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Pets and Antifreeze Poisoning

‘Tis the season for snow and ice, and we’re certainly getting our fair share this year. Besides watching out for wintry hazards on the road, we also need to be very vigilant in observing our pets for signs of antifreeze poisoning.

Antifreeze can sometimes accidentally be spilled onto the ground when it is being poured into a vehicle, resulting in a small — and potentially deadly — puddle in your driveway or street. Antifreeze has a sweet taste to dogs and cats, so they will often lick or drink it right off the ground. Cats may also walk through an antifreeze puddle unintentionally and then lick it off their feet. Even that small amount of antifreeze can be fatal to cats, and just a few tablespoons can be fatal to a medium-sized dogs.

Symptoms of antifreeze poisoning will be obvious very quickly. Your pet may appear drunk/wobbly or unsteady on its feet. You may also observe seizures within 2-3 hours of ingestion. If you suspect your pet may have ingested antifreeze, it is imperative that you seek veterinary attention immediately.

Continued signs of antifreeze poisoning include excessive urinating and drinking, which can occur 1-3 days after ingestion. Antifreeze contains a substance called ethylene glycol that causes extreme kidney failure. Once kidney failure sets in, you may notice your pet urinating less and then, eventually, not at all. Often, a pet may appear to be feeling better a few days before kidney failure becomes critical. Don’t be fooled by this into thinking that your pet may be recovering. If you have any suspicion of antifreeze poisoning, or if you are concerned for the health of your pet, call your veterinarian immediately!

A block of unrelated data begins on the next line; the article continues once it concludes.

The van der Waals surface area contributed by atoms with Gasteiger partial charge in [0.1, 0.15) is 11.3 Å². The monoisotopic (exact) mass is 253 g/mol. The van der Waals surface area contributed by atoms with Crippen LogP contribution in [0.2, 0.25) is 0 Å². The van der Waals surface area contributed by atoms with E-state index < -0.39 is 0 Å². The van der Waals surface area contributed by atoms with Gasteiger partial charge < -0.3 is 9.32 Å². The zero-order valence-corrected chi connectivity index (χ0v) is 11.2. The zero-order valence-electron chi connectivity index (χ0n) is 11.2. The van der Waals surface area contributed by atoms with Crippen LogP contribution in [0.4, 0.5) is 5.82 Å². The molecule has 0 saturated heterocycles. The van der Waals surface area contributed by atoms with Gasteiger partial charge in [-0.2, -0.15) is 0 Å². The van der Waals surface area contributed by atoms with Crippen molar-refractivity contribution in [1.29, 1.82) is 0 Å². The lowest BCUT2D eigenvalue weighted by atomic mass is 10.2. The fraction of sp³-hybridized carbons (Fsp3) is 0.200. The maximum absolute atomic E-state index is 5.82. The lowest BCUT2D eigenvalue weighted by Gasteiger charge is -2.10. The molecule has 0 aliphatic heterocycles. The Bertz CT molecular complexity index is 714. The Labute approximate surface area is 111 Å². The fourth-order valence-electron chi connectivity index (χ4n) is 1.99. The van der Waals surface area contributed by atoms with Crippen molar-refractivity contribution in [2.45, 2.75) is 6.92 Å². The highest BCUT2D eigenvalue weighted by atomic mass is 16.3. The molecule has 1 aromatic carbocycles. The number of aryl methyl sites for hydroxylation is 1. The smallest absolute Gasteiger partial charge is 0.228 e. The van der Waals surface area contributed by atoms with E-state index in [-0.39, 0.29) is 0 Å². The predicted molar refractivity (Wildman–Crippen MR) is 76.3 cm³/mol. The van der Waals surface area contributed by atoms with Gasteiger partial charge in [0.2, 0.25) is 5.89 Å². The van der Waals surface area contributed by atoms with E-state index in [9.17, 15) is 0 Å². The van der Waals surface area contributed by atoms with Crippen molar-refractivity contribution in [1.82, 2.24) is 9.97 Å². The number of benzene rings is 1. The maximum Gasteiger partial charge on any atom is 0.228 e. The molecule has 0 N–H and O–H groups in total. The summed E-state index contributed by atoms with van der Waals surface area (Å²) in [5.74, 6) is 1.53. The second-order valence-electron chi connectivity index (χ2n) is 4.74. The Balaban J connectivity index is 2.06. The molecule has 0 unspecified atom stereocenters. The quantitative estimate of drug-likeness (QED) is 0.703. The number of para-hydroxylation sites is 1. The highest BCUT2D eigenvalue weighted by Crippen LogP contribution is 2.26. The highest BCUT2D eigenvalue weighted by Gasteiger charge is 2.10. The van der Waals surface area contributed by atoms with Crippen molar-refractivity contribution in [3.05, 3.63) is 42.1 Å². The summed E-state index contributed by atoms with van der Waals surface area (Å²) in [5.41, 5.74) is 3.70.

Blood and urine tests are needed to detect the presence of ethylene glycol in your pet’s system. Depending on the time of ingestion, vomiting may be induced. To help prevent kidney failure, IV fluids will need to be administered to your pet for several days.

If your pet has ingested antifreeze within the past 8 hours, a medication called Antizol-Vet (4-MP) may be used to prevent further kidney damage from the by-products of antifreeze. The prognosis for recovery is fair to good if your pet receives this treatment within 8 hours of ingestion, so time is of the essence when treating this kind of poisoning. Multiple doses of the medicine will be required. If it has been longer than 8 hours since ingestion, this medication is not as effective, and the prognosis for survival is poor to grave. Once kidney failure sets in, treatment is very aggressive, but even then survival is not assured.

Prevention of antifreeze poisoning obviously requires keeping antifreeze out of reach of your pets. This type of toxicity is not limited to the wintertime, however, so be sure to take care year-round. Keep all antifreeze containers tightly closed and out of reach of your animals. It is also recommended that you not let your animals out to roam the neighborhood unattended, where they might come upon a wayward puddle of the substance.

When disposing of antifreeze, do not dump it on the ground or in a drain — take it to a proper dump facility for disposal. Check your garage and driveway periodically for antifreeze leaks, and always check for spills after performing an antifreeze fill-up on your car. Clean up spills with towels, then dispose of the towels properly. And ask your local automotive supply store for environmentally-friendly and pet-friendly antifreeze alternatives.

© 2010 Greenbrier Emergency Animal Hospital. All rights reserved.

2 Comments
  1. Pingback: SNOWSTORM EMERGENCIES - Greenbrier Emergency Animal Hospital

  2. Pingback: What to do if your pet is vomiting | Greenbrier Emergency Vet

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